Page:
Though it may not work for everyone, it works for me and my creative muse is all the happier for it.
Where before I struggled to get the words out, now with a pen in my hand my muse is ready and the words flow into a story. Not a perfect draft at first run, but one that lets the faults stay until later editing, and I'm all the happier for that.

How about you? Have you tried or gone back to writing by hand? 

I love to love that writing by hand silences my inner critic.

I love to laugh at Gogglebox. A truly amusing TV show.

I love to learn how other writers write.

Monday, 18 March 2019

Seasoned Romance: The Way It Really Is.

By Sandra Antonelli


Maybe you haven’t noticed. People over the age of 40 fall in love. Middle age and beyond does not, despite what you see (or don’t see) portrayed in film and fiction, spell the end to love or sex, or the need for love or sex or fun or adventure. That’s why some of us are writing what we like to call ‘Seasoned Romance’.

Culture creates content, and content creates culture. The books you read, the movies you watch, the advertising you see everywhere matters, it shapes our identities, colours our view of the world. As studies indicate, from childhood we are susceptible to the influence of entertainment’s content, and through the content we consume we have developed inaccurate views about age and ageing that persist throughout our lives. Without noticing, we have become comfortable with a society that subtly stigmatises ageing, treats it as a disease to be fought, and derides human beings—particularly women—for getting older.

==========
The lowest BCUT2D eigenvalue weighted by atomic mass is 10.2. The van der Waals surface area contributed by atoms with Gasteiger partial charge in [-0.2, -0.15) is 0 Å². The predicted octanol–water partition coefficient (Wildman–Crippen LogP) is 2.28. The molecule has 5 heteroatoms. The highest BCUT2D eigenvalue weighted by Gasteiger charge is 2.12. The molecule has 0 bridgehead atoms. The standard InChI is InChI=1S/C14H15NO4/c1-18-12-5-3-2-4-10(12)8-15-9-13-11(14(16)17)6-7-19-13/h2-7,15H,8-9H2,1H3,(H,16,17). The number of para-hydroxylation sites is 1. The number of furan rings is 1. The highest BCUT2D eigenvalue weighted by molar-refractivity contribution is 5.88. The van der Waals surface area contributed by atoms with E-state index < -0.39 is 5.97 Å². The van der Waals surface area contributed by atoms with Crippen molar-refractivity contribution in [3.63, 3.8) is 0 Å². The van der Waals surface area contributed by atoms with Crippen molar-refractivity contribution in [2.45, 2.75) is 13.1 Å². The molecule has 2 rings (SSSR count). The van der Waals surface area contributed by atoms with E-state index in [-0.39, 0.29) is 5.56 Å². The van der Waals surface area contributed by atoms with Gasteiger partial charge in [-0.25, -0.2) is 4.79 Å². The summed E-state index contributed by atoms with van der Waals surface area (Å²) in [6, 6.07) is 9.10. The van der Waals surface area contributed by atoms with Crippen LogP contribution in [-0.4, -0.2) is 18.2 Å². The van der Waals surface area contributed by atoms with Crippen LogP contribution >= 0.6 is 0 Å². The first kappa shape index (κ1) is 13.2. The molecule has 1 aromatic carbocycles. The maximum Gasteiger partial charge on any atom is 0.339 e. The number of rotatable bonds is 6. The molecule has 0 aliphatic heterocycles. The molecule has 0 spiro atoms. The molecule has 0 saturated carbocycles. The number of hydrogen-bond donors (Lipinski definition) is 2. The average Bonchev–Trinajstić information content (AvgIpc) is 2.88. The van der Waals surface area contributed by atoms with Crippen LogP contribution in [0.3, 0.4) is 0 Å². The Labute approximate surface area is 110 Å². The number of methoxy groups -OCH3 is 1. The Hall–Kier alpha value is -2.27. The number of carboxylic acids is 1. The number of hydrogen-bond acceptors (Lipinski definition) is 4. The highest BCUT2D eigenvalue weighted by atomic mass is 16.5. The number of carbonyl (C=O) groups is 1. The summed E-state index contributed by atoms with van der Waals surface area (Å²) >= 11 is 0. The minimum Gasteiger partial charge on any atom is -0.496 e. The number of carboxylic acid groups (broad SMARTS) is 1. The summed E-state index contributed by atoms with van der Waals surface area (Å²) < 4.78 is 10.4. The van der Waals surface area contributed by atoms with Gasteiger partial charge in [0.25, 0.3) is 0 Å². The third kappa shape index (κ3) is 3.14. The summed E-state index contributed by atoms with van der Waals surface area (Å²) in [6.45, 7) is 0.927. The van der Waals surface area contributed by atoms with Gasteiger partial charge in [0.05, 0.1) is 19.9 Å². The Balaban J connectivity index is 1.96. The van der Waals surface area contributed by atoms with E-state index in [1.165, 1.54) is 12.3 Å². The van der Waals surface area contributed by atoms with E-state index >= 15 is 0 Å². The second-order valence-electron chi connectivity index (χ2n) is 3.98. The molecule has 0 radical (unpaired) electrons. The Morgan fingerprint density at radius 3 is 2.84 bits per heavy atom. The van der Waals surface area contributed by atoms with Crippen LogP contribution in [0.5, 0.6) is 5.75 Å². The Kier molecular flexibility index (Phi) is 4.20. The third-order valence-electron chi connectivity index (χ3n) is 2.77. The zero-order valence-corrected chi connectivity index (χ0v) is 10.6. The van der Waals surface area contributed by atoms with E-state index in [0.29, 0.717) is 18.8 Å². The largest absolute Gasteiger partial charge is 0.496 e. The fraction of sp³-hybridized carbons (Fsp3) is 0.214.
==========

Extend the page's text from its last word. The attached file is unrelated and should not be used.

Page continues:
In fact, we accept the roles older women are assigned to—you know, granny, harpy, cougar, cat lady, menopausal loon—as accurate, often without realising because, as Naomi MacDougall Jones says about Hollywood’s ageist and sexist presentations, “That’s just the way it is.” I’ll go further to say that if you always do what you’ve always done, you’ll only get what you’ve always got. Age is often overlooked as an issue of diversity, but in the discussion about diversity and inclusion, ageism and sexism matter. And it’s time to change what ‘we’ve always got’ with Seasoned Romance.






What’s Seasoned Romance? Easy. A central love story where couples (m/m, f/f, m/f) of ‘a certain age’ are front and centre, and by front and centre I mean as lead characters in a story that comes with all the hallmarks you love and expect in a romance, novel, right down to sexy times and the all-important Happily Ever After. I write Seasoned Romance with an emphasis on the portrayal of women over 40 as romance heroines, and I always have, long before Seasoned Romance had a name. In fact, my latest release At Your Service and upcoming release Forever in Your Service feature a middle-aged female butler and the slightly younger spy who loves her.